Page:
After leaving WCW, he was largely based in Japan again when NJPW set up a talent trading agreement with AJPW. Williams worked for both companies for much of the year, becoming a much bigger star in AJPW and eventually staying put. He formed the Miracle Violence Connection with former rival Gordy and they went on to be the dominant American team in the promotion for the next few years. He was also pushed is the top star for Herb Abrams' UWF start-up (which had no connection to Watts' promotion), winning their title and somehow ending up as a guest on the The Tonight Show in one of the more bizarre mainstream moments in wrestling history. When Watts was brought in to run WCW, he naturally brought in Doc & Gordy to be his top heel team. They had memorable matches with the Steiner Brothers and the team of Barry Windham and Dustin Rhodes, but Gordy flaked out and Williams left a few months later.
He spent the next several years as a top star in AJPW. After Gordy had a near-death experience that damaged his brain and took away his natural wrestling ability, Doc took on Johnny Ace (current head of WWE Talent Relations John Laurinatis) and later Gary Albright as partners. He also held the company's top singles title, the Triple Crown, and had memorable matches with top native stars Kenta Kobashi, Mitsuharu Misawa, and Toshiaki Kawada.
With good friend and long-time co-worker Jim Ross in power in the WWF (in Laurinatis's current position), he was signed in 1998 with the intention of feuding with Steve Austin (who was initially known by those in wrestling as "the other" Steve Williams when using his real name as a rookie). Things went horribly wrong from there. Instead of a traditional push for Williams, he was put in to the shoot "Brawl For All" (essentially a toughman contest with takedowns) tournament. Expected to plow through the competition, he was injured in the second round fight, allowing Bart Gunn to knock him out and eventually win the tournament. Williams disappeared for months. He made one appearance under a mask in kabuki-style Japanese garb where he attacked Gunn, but that gimmick was dropped. He eventually returned as himself to attack Gunn who was being interviewed by the newly heel Ross in another disastrous angle that lasted only a few weeks and also featured Williams attacking Ed Ferrara (as "a fan" who did a Ross impression). He was eventually released and went to WCW in a short run most notable for his association with Ferrara's Oklahoma character, a Ross parody that stooped to making fun of his facial paralysis as a result of Bell's palsy (Ross did not hold any ill will toward Williams for participating since he needed work).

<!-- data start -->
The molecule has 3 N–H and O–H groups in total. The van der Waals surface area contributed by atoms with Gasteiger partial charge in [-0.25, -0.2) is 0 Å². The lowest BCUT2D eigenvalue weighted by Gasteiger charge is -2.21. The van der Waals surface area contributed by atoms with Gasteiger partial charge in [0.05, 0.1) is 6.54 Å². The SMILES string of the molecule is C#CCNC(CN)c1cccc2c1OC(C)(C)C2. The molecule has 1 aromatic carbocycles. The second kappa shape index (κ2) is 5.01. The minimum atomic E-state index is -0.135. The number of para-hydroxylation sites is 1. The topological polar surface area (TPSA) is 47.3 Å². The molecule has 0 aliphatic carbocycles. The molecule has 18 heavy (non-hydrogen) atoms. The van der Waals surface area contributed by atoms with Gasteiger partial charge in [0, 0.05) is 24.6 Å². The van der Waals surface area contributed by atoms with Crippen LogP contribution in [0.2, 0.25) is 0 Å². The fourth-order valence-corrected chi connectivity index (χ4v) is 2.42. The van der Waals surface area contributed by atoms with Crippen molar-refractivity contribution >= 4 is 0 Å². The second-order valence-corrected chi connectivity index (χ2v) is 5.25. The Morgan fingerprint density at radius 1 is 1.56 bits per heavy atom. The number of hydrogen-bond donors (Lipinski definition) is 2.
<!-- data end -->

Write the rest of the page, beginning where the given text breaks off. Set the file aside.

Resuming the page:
Williams eventually returned to All Japan, but he was broken down and a shell of his former self in the ring. He soldiered on, making independent dates and participating in an ill-advised MMA fight at a K-1 event, after which he announced that he was suffering from throat cancer, which eventually necessitated that his voice box be removed. He went through remission, wrote his autobiography, and even returned to wrestling, but the cancer returned last year and he announced his retirement.